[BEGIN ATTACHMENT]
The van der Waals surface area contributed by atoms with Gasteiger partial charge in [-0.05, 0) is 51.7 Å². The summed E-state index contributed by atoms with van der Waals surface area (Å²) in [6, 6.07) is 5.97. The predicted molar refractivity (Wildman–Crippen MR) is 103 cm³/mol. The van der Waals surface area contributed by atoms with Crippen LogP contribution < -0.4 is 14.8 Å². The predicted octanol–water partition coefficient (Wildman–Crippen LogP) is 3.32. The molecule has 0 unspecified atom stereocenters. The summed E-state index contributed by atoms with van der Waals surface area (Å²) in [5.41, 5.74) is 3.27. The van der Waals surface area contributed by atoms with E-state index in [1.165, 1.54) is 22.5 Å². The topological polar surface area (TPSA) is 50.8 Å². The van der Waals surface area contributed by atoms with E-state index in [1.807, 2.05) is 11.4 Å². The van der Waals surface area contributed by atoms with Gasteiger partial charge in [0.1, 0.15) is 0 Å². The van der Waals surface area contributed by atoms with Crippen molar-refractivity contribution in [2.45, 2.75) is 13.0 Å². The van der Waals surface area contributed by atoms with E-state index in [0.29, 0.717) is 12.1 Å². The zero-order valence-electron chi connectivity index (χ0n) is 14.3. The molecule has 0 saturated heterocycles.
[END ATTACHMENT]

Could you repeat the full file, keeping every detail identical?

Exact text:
The van der Waals surface area contributed by atoms with Gasteiger partial charge in [-0.05, 0) is 51.7 Å². The summed E-state index contributed by atoms with van der Waals surface area (Å²) in [6, 6.07) is 5.97. The predicted molar refractivity (Wildman–Crippen MR) is 103 cm³/mol. The van der Waals surface area contributed by atoms with Crippen LogP contribution < -0.4 is 14.8 Å². The predicted octanol–water partition coefficient (Wildman–Crippen LogP) is 3.32. The molecule has 0 unspecified atom stereocenters. The summed E-state index contributed by atoms with van der Waals surface area (Å²) in [5.41, 5.74) is 3.27. The van der Waals surface area contributed by atoms with E-state index in [1.165, 1.54) is 22.5 Å². The topological polar surface area (TPSA) is 50.8 Å². The van der Waals surface area contributed by atoms with E-state index in [1.807, 2.05) is 11.4 Å². The van der Waals surface area contributed by atoms with Gasteiger partial charge in [0.1, 0.15) is 0 Å². The van der Waals surface area contributed by atoms with Crippen molar-refractivity contribution in [2.45, 2.75) is 13.0 Å². The van der Waals surface area contributed by atoms with E-state index in [0.29, 0.717) is 12.1 Å². The zero-order valence-electron chi connectivity index (χ0n) is 14.3. The molecule has 0 saturated heterocycles.